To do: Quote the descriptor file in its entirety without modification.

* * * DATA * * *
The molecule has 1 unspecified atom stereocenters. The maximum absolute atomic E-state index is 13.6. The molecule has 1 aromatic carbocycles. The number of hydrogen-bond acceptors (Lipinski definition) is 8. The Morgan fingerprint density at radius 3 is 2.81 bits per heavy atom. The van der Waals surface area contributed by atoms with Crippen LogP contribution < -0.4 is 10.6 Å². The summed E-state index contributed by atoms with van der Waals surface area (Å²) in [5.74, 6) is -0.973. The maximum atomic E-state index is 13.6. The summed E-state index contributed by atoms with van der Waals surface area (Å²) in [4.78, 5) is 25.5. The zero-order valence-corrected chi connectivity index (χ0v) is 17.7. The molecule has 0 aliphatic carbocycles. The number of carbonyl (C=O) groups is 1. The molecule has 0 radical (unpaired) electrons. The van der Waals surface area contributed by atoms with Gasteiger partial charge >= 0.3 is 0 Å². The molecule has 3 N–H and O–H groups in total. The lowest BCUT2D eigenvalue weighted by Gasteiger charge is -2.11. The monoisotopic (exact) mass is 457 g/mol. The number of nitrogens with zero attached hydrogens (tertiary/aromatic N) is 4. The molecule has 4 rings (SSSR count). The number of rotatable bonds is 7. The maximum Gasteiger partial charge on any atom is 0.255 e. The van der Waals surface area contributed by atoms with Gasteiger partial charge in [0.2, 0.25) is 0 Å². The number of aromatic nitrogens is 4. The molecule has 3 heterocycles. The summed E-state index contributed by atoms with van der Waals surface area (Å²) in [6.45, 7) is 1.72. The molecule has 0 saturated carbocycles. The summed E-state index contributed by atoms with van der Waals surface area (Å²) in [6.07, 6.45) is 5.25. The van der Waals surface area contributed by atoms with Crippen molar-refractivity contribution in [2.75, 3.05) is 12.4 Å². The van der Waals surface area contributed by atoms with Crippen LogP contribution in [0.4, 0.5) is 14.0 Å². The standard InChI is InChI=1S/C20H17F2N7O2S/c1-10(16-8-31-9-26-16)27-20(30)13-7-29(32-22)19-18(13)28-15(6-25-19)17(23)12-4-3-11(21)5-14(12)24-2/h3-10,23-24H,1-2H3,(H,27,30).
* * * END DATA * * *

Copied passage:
The molecule has 1 unspecified atom stereocenters. The maximum absolute atomic E-state index is 13.6. The molecule has 1 aromatic carbocycles. The number of hydrogen-bond acceptors (Lipinski definition) is 8. The Morgan fingerprint density at radius 3 is 2.81 bits per heavy atom. The van der Waals surface area contributed by atoms with Crippen LogP contribution < -0.4 is 10.6 Å². The summed E-state index contributed by atoms with van der Waals surface area (Å²) in [5.74, 6) is -0.973. The maximum atomic E-state index is 13.6. The summed E-state index contributed by atoms with van der Waals surface area (Å²) in [4.78, 5) is 25.5. The zero-order valence-corrected chi connectivity index (χ0v) is 17.7. The molecule has 0 aliphatic carbocycles. The number of carbonyl (C=O) groups is 1. The molecule has 0 radical (unpaired) electrons. The van der Waals surface area contributed by atoms with Gasteiger partial charge >= 0.3 is 0 Å². The molecule has 3 N–H and O–H groups in total. The lowest BCUT2D eigenvalue weighted by Gasteiger charge is -2.11. The monoisotopic (exact) mass is 457 g/mol. The number of nitrogens with zero attached hydrogens (tertiary/aromatic N) is 4. The molecule has 4 rings (SSSR count). The number of rotatable bonds is 7. The maximum Gasteiger partial charge on any atom is 0.255 e. The van der Waals surface area contributed by atoms with Gasteiger partial charge in [0.2, 0.25) is 0 Å². The number of aromatic nitrogens is 4. The molecule has 3 heterocycles. The summed E-state index contributed by atoms with van der Waals surface area (Å²) in [6.45, 7) is 1.72. The molecule has 0 saturated carbocycles. The summed E-state index contributed by atoms with van der Waals surface area (Å²) in [6.07, 6.45) is 5.25. The van der Waals surface area contributed by atoms with Crippen molar-refractivity contribution in [2.75, 3.05) is 12.4 Å². The van der Waals surface area contributed by atoms with Crippen LogP contribution in [0.4, 0.5) is 14.0 Å². The standard InChI is InChI=1S/C20H17F2N7O2S/c1-10(16-8-31-9-26-16)27-20(30)13-7-29(32-22)19-18(13)28-15(6-25-19)17(23)12-4-3-11(21)5-14(12)24-2/h3-10,23-24H,1-2H3,(H,27,30).